The natural '“coat'” for a stronger outfit

Jul 05, 2013

Coated fabrics have been used in many applications such as agriculture, geotextiles, building and construction, medical, filtration and protective clothing. Coating of fabrics involves applying viscous liquid on the surface of the substrate before undergoing drying or curing process.

In a study conducted at University Teknologi MARA, Malaysia, researchers prepared a report on the tensile and tearing strength of natural rubber latex (NRL) high strength coated fabrics. 29 Plain woven Kevlar fabrics were coated with pre-vulcanised NRL using single-dip(SD), double-dip(DD) and triple-dip(TD) coating methods.

Both the tensile and tearing strength tests were done according to American Standard for Testing and Material (ASTM) using Testometric Tensile Tester and observations were made on their modes of failure.

In addition, a Field Emission Scanning Electron Microscopy (FESEM) was also done in order to observe the bonding between fibre and NRL. The NRL coated fabrics showed higher tensile and tearing strength in comparison with the uncoated fabrics.

The tensile strength for the SD-, DD- and TD-coated fabrics were 12%, 8% and 10% higher than the uncoated fabrics respectively. Similarly, the tearing strength for SD-, DD- and TD-coated fabrics were 9%, 12% and 18% higher than the uncoated fabric.

Overall, it was shown that the tensile and tearing strength of NRL coated fabrics was higher than uncoated fabric. A follow-up study was done using unidirectional fabrics, nano fillers and fabric stitching under the same group and reported that NRL coated fabrics still gives higher puncture resistance in comparisons with uncoated fabrics.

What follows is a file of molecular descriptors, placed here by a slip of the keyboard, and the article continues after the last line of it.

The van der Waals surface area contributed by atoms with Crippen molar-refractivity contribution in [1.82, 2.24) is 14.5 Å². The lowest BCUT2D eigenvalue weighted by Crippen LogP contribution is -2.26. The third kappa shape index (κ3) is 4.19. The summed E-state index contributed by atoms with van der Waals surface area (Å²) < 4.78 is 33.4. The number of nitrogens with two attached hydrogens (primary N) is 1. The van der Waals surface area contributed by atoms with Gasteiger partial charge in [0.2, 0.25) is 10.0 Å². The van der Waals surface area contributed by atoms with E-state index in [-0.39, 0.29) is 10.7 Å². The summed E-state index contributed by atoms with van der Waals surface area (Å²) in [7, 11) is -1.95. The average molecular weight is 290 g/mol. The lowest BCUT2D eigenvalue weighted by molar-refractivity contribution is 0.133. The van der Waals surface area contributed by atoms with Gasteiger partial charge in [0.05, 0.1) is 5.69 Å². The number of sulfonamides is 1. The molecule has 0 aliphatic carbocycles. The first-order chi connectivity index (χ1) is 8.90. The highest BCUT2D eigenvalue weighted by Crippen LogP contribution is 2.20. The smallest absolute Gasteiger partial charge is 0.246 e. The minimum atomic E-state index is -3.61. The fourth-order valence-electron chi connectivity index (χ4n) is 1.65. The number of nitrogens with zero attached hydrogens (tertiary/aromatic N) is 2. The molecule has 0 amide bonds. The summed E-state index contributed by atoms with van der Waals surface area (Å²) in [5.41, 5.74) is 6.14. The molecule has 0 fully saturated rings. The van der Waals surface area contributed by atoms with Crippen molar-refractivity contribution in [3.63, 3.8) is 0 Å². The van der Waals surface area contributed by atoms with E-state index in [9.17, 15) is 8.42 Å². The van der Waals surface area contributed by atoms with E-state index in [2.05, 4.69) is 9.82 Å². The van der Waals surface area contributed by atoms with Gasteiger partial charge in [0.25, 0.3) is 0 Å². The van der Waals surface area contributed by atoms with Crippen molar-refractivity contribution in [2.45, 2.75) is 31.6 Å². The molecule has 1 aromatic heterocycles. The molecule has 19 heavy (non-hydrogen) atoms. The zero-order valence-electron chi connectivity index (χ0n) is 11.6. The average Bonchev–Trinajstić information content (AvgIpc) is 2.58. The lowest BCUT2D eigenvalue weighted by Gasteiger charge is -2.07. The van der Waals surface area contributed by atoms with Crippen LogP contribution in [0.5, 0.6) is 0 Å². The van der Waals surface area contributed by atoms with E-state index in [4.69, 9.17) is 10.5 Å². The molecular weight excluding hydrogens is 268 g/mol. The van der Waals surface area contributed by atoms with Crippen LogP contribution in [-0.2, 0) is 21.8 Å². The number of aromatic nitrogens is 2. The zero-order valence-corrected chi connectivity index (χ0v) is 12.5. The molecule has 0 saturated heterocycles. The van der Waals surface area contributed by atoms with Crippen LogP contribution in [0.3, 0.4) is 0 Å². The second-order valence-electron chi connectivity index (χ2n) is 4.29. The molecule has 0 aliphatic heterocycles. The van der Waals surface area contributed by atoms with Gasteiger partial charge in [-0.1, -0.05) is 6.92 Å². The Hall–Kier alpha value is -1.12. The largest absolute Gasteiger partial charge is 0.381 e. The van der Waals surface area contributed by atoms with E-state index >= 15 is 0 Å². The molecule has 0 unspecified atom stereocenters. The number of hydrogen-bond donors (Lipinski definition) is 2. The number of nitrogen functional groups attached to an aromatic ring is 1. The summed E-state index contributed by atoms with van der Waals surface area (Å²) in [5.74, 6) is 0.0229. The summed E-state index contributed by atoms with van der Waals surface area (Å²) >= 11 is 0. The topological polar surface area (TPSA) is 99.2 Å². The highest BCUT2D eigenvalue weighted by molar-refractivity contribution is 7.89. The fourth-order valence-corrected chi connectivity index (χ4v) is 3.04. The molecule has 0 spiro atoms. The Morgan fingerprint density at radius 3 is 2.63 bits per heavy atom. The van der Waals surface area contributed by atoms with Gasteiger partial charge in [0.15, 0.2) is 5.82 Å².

There were significant differences between the uncoated and NRL coated fabric. After each coating, the fabric's real density and thickness increased. The NRL film on the fabric surface restricts the yarn's freedom of movement under loading.

The and elongation of the NRL coated fabric also increases as NRL layer helps absorbs the energy and increases the strength values before the fabric completely fails by breaking or tearing. It also assists the yarns to bunch together and resist the propagation of tear or break by sharing the load with a greater number of yarns before the fabric is completely failed.

Additionally, this research found that coating with NRL increase the energy absorption and the elasticity characteristics of the coated fabrics and prevents severe damage during loading. Therefore, the use of NRL as a coating element combined with high strength woven fabric such as Kevlar improves the fabric tensile and tearing strength.

In the future, the use of synthetic rubber may replace NRL to maximize the apprehension of coated fabric for ballistic impact penetration resistance.

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